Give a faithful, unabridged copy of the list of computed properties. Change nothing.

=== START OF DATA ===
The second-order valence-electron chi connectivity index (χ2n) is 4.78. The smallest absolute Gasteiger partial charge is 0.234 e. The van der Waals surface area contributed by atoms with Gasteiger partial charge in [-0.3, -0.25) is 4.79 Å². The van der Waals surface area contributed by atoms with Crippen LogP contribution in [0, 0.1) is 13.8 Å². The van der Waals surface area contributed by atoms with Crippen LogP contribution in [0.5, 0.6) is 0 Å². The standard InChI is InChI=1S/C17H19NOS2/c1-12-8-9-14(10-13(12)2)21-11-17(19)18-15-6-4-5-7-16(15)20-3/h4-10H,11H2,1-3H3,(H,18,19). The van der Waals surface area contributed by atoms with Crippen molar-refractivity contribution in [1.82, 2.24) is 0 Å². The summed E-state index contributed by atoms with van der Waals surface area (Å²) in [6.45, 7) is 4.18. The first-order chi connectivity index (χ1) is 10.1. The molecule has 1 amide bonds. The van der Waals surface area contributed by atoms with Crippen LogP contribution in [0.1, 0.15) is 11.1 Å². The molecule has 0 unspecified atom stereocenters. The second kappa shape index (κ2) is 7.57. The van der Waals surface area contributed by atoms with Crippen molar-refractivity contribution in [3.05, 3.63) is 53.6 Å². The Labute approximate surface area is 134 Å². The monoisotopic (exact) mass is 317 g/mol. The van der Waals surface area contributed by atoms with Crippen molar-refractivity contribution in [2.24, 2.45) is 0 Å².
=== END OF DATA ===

The second-order valence-electron chi connectivity index (χ2n) is 4.78. The smallest absolute Gasteiger partial charge is 0.234 e. The van der Waals surface area contributed by atoms with Gasteiger partial charge in [-0.3, -0.25) is 4.79 Å². The van der Waals surface area contributed by atoms with Crippen LogP contribution in [0, 0.1) is 13.8 Å². The van der Waals surface area contributed by atoms with Crippen LogP contribution in [0.5, 0.6) is 0 Å². The standard InChI is InChI=1S/C17H19NOS2/c1-12-8-9-14(10-13(12)2)21-11-17(19)18-15-6-4-5-7-16(15)20-3/h4-10H,11H2,1-3H3,(H,18,19). The van der Waals surface area contributed by atoms with Crippen molar-refractivity contribution in [1.82, 2.24) is 0 Å². The summed E-state index contributed by atoms with van der Waals surface area (Å²) in [6.45, 7) is 4.18. The first-order chi connectivity index (χ1) is 10.1. The molecule has 1 amide bonds. The van der Waals surface area contributed by atoms with Crippen LogP contribution in [0.1, 0.15) is 11.1 Å². The molecule has 0 unspecified atom stereocenters. The second kappa shape index (κ2) is 7.57. The van der Waals surface area contributed by atoms with Crippen molar-refractivity contribution in [3.05, 3.63) is 53.6 Å². The Labute approximate surface area is 134 Å². The monoisotopic (exact) mass is 317 g/mol. The van der Waals surface area contributed by atoms with Crippen molar-refractivity contribution in [2.24, 2.45) is 0 Å².